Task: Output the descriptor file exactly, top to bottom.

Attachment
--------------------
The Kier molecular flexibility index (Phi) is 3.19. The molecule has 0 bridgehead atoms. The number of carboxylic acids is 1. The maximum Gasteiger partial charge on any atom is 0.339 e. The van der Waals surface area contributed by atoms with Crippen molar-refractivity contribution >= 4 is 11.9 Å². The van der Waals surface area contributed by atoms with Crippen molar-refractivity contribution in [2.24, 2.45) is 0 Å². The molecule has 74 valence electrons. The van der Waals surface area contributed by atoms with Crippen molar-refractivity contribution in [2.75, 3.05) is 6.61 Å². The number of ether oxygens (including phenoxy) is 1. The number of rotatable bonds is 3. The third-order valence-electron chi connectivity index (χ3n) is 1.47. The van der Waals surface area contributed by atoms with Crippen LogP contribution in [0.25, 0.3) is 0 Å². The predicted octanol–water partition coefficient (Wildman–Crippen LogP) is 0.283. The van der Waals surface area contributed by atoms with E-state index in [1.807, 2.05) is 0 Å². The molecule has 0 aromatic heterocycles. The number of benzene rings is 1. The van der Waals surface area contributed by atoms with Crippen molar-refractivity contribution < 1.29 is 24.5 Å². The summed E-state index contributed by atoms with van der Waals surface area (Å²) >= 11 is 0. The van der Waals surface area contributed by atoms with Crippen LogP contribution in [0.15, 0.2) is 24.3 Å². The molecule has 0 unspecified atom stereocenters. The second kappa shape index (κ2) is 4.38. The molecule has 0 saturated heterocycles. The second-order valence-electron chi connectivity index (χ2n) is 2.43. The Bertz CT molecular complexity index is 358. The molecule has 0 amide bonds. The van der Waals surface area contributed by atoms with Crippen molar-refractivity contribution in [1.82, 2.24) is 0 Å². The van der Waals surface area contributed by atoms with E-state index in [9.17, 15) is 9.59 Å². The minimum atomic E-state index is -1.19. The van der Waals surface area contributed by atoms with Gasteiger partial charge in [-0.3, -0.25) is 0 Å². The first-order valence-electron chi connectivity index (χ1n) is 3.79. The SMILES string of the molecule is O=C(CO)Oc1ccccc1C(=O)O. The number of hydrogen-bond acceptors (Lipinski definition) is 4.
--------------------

The Kier molecular flexibility index (Phi) is 3.19. The molecule has 0 bridgehead atoms. The number of carboxylic acids is 1. The maximum Gasteiger partial charge on any atom is 0.339 e. The van der Waals surface area contributed by atoms with Crippen molar-refractivity contribution >= 4 is 11.9 Å². The van der Waals surface area contributed by atoms with Crippen molar-refractivity contribution in [2.24, 2.45) is 0 Å². The molecule has 74 valence electrons. The van der Waals surface area contributed by atoms with Crippen molar-refractivity contribution in [2.75, 3.05) is 6.61 Å². The number of ether oxygens (including phenoxy) is 1. The number of rotatable bonds is 3. The third-order valence-electron chi connectivity index (χ3n) is 1.47. The van der Waals surface area contributed by atoms with Crippen LogP contribution in [0.25, 0.3) is 0 Å². The predicted octanol–water partition coefficient (Wildman–Crippen LogP) is 0.283. The van der Waals surface area contributed by atoms with E-state index in [1.807, 2.05) is 0 Å². The molecule has 0 aromatic heterocycles. The number of benzene rings is 1. The van der Waals surface area contributed by atoms with Crippen molar-refractivity contribution < 1.29 is 24.5 Å². The summed E-state index contributed by atoms with van der Waals surface area (Å²) >= 11 is 0. The van der Waals surface area contributed by atoms with Crippen LogP contribution in [0.15, 0.2) is 24.3 Å². The molecule has 0 unspecified atom stereocenters. The second kappa shape index (κ2) is 4.38. The molecule has 0 saturated heterocycles. The second-order valence-electron chi connectivity index (χ2n) is 2.43. The Bertz CT molecular complexity index is 358. The molecule has 0 amide bonds. The van der Waals surface area contributed by atoms with Crippen molar-refractivity contribution in [1.82, 2.24) is 0 Å². The van der Waals surface area contributed by atoms with E-state index in [9.17, 15) is 9.59 Å². The minimum atomic E-state index is -1.19. The van der Waals surface area contributed by atoms with Gasteiger partial charge in [-0.3, -0.25) is 0 Å². The first-order valence-electron chi connectivity index (χ1n) is 3.79. The SMILES string of the molecule is O=C(CO)Oc1ccccc1C(=O)O. The number of hydrogen-bond acceptors (Lipinski definition) is 4.